The newer heart rate monitors tested in this study use an optical technology known as PPG, short for photoplethysmography (Gillinov et al. 2017). These devices emit light signals on the skin and perform an optical scan that measures changes in the size of blood vessels just below the skin’s surface. Software interprets these signals to estimate a user’s heart rate. A PPG signal can be read pretty much anywhere on the body, including an earlobe, a wrist or even a finger.

As Gillinov and colleagues discuss, optical-based monitors have limitations. They’re prone to errors caused by physical movements, misalignments between skin and sensor, variations in skin color/tone, and poor tissue perfusion. Optical-based wearables are less accurate than the Polar chest strap, and reliability varies quite a bit from one aerobic activity to the next. These findings suggest that fitness pros should inform clients that such devices are not the most precise tools for assessing, managing and implementing exercise programs.

Note that this study, completed in 2017, reflected the most recent technology available from respected manufacturers. Since optical technology is early in its development, we can assume that manufacturers are making advances with well-conducted research.

Best Practices: Bottom Line

Optical-based wrist-worn heart rate monitors vary in accuracy and perform differently based on the exercise modality. In this study, the Apple Watch came closest to matching the ECG for different modalities at light, moderate and vigorous intensities. However, for now, fitness pros should use the Polar chest strap if they want to test clients with the most accurate heart rate tracker available.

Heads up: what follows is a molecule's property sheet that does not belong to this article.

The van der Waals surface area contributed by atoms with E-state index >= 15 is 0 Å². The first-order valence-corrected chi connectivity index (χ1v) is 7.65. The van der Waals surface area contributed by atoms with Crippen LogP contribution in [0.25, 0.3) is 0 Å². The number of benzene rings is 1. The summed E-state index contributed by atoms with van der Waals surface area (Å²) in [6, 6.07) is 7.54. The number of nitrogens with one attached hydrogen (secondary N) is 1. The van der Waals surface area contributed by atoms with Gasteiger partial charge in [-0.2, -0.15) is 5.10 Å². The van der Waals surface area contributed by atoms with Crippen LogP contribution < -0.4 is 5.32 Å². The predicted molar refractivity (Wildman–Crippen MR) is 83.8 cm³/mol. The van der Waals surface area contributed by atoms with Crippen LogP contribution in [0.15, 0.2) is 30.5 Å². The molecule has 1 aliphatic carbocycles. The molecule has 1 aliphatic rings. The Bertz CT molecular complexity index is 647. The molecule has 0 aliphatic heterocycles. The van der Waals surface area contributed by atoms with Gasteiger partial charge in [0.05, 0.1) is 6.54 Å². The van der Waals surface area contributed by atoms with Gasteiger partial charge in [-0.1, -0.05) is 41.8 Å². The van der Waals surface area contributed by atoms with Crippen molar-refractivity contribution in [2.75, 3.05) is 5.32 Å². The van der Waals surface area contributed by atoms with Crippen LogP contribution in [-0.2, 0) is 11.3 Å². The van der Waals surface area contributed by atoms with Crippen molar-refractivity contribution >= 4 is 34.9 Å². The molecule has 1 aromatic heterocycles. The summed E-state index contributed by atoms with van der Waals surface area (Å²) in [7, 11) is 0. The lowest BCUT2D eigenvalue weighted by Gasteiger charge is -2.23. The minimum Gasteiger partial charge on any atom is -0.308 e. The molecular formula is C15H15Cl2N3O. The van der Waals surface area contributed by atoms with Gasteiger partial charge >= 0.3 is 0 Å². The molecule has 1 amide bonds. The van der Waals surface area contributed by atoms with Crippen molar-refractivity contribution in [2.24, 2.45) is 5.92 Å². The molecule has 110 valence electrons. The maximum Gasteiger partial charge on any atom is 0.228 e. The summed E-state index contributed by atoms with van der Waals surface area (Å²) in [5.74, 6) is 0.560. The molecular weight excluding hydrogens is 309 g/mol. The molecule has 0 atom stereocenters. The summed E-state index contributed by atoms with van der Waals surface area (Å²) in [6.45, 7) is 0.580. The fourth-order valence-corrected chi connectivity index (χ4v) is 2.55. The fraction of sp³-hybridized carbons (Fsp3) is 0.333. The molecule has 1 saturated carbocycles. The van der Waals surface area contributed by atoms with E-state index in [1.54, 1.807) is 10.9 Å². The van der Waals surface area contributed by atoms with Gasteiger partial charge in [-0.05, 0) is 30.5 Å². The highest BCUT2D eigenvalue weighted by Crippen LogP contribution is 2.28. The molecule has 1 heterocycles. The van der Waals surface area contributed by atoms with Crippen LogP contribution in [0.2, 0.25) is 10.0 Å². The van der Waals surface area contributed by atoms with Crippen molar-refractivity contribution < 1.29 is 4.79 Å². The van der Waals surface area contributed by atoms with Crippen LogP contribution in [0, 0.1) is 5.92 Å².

Additionally, until new research suggests otherwise, the best way to estimate maximum heart rate may be with one of these formulas: 206.9 – (0.67 × age) or 208 – (0.7 × age). (For more on this topic, see the sidebar “Q&A: Heart Rate and Wearable Exercise Technology.”)


Why do people buy wearable fitness trackers?

Ideally, wearables can provide all-inclusive platforms for heart rate measurement during exercise. Clearly, consumers are embracing that ideal, although it remains somewhat out of reach because the technology is so new. Even with the current limitations, these devices can contribute to positive habit formation, stress management, and improvements in sleep, productivity and physical fitness (Piwek et al. 2016).

What formula is best for estimating maximum heart rate?

Although the 220-minus-age estimated maximum heart rate calculation is easy to compute, it was never intended for the general population and is prone to considerable error (approximately ┬▒12 beats per minute). Foster & Porcari (2014), in the ACE Personal Trainer Manual (5th ed.), recommend using two other formulas to estimate maximum heart rate; they have an error potential of about 7 beats per minute.

  • Gellish et al. formula: 206.9 – (0.67 ├ù age)
  • Tanaka, Monahan & Seals formula: 208 – (0.7 ├ù age)

How useful are the wearable devices in changing behavior?

While few randomized controlled studies have focused on the impact of wearable technology on health behavior change (Piwek et al. 2016), these monitors include goal-setting, self-monitoring and feedback content that closely matches recommendations for positive behavior change. Therefore, the future of this technology has broad applications for use in fitness, medicine, public health and rehabilitation.




Foster, C., & Porcari, J.P. 2014. Cardiorespiratory training: Programming and progressions. In C.X. Bryant & S. Merrill (Eds.), ACE Personal Trainer Manual (5th ed.). San Diego: American Council on Exercise.

IDC (International Data Corp.) 2018. Global wearables market grows 7.7% in 4Q17 and 10.3% in 2017 as Apple seizes the leader position, says IDC. Accessed June 8, 2018: idc.com/getdoc.jsp?containerId=prUS43598218.

Piwek, L., et al. 2016. The rise of consumer health wearables: Promises and barriers. PLOS Medicine, 13 (2), e1001953.

Len Kravitz, PhD

Len Kravitz, PhD is a professor and program coordinator of exercise science at the University of New Mexico where he recently received the Presidential Award of Distinction and the Outstanding Teacher of the Year award. In addition to being a 2016 inductee into the National Fitness Hall of Fame, Dr. Kravitz was awarded the Fitness Educator of the Year by the American Council on Exercise. Just recently, ACSM honored him with writing the 'Paper of the Year' for the ACSM Health and Fitness Journal.